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3 Tips to Help You Find the Right Biodiesel Blend

Posted in: Fuel and Trucking, Biodiesel


/// Guest post by contributor Renewable Energy Group

As I write this in early March, record-low temperatures have hit large portions of the United States, but warmer temps are right around the corner.

And that’s the time of year many travel plazas, truck stops and fleets start thinking about the amount of biodiesel that’s blended into their petroleum diesel.

It’s one of the most common questions biodiesel producers and suppliers are asked: What’s the right blend for me?

It’s an important question, and below I offer three tips to help you answer it.

First, though, a little background for those who are less experienced with biodiesel. The amount of biodiesel mixed into petroleum diesel is the product’s blend level. This is commonly abbreviated to “B” and then the percentage of biodiesel in the blended product. For example, B20 is 20 percent biodiesel and 80 percent petroleum diesel.

Now, on to those three key considerations to keep in mind when evaluating your blend levels.

1. Familiarity with biodiesel 
New users often start at lower blends, like B5. But once you become more comfortable, you should be asking yourself if you and your customers could realize even greater benefits by moving to a higher blend. Biodiesel has lower emissions than petroleum diesel and typically costs less — and those advantages grow as the blend level increases.

2. Blending economics 
Speaking of financial benefits, a question to ask yourself is if there is money to be made by increasing the blend level. The answer often is yes.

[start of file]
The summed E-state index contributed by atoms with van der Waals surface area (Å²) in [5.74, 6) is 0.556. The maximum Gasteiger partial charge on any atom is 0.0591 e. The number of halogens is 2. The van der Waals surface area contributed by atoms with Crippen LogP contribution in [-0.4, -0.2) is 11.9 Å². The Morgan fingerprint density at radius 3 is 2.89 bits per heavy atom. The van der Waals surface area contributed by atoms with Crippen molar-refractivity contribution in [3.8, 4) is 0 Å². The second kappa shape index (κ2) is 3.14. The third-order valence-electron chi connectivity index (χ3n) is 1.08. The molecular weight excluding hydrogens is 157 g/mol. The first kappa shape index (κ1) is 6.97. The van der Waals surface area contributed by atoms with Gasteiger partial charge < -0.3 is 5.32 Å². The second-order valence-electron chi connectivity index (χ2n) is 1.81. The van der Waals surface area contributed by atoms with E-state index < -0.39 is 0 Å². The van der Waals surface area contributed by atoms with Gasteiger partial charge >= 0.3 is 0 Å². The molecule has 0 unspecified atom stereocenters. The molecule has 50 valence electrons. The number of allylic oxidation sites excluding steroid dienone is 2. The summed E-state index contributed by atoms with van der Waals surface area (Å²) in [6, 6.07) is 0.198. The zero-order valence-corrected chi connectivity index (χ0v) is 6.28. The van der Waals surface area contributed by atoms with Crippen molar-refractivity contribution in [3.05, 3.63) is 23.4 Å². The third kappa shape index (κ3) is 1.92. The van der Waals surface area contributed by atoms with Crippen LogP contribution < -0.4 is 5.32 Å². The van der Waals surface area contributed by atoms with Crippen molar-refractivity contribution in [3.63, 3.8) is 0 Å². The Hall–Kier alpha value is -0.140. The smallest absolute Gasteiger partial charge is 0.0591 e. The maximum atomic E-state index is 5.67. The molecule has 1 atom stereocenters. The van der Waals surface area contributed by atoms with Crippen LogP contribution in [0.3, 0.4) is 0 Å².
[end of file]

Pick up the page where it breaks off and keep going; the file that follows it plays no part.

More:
In many cases nationwide, biodiesel costs less than petroleum diesel. That means you’ll have higher margins on B20 than you will on B10, and more on B10 than on B5. In an industry where margins are measured in pennies on the gallon, any advantage adds up fast. 

Additionally, many states have incentives tied to certain blends, which can give you extra savings. For example, Iowa retailers that sell B5 to B10 blends can claim a 3.5-cent tax credit on every gallon. That goes up to 8.5 cents per gallon in tax incentives for blends of B11 and higher. In Texas, a retailer can save up to 20 cents per gallon on the state fuel tax for selling B100.

3. Seasonality
Although the myth that biodiesel does not perform well in cold weather has been debunked, there are instances when it makes sense to dial down high blend levels because of bitterly cold weather. When warmer weather arrives, retailers can increase blends and take advantage of positive blending economics. 

As long as we’re talking about cold weather use, I’ll add that retailers and fleets nationwide use biodiesel blends year-round. Paying attention to the fuel’s Cloud Point is important, but proper storage and handling together with good winter additives help retailers and fleets use B20 in the cold. 

Solutions for You

Keep these three considerations in mind when picking a blend level. Ultimately, finding the right blend depends on your unique circumstances. If you’d like help finding the answer, feel free to reach out to me at

Renewable Energy Group. REG is a leading North American advanced biofuels producer and developer of renewable chemicals. REG utilizes a nationwide production, distribution and logistics system as part of an integrated value chain model to focus on converting natural fats, oils and greases into advanced biofuels and converting diverse feedstocks into renewable chemicals. Learn more about Renewable Energy Group.

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About the Author

Troy Shoen

Troy Shoen

Troy Shoen has been an expert in marketing various aspects of the advanced biofuels industry for the past seven years. For six years he managed marketing efforts for a biofuels feedstock and animal feed ingredient company before joining Renewable Energy Group as Senior Manager, Marketing in July 2015.

He currently leads the efforts to promote the economic and value-added benefits of integrating biodiesel into distributor and retailer fuel programs.  

Troy holds a Master’s in Business Administration from the University of Iowa in addition to Bachelor Degrees in Journalism and Communication Studies.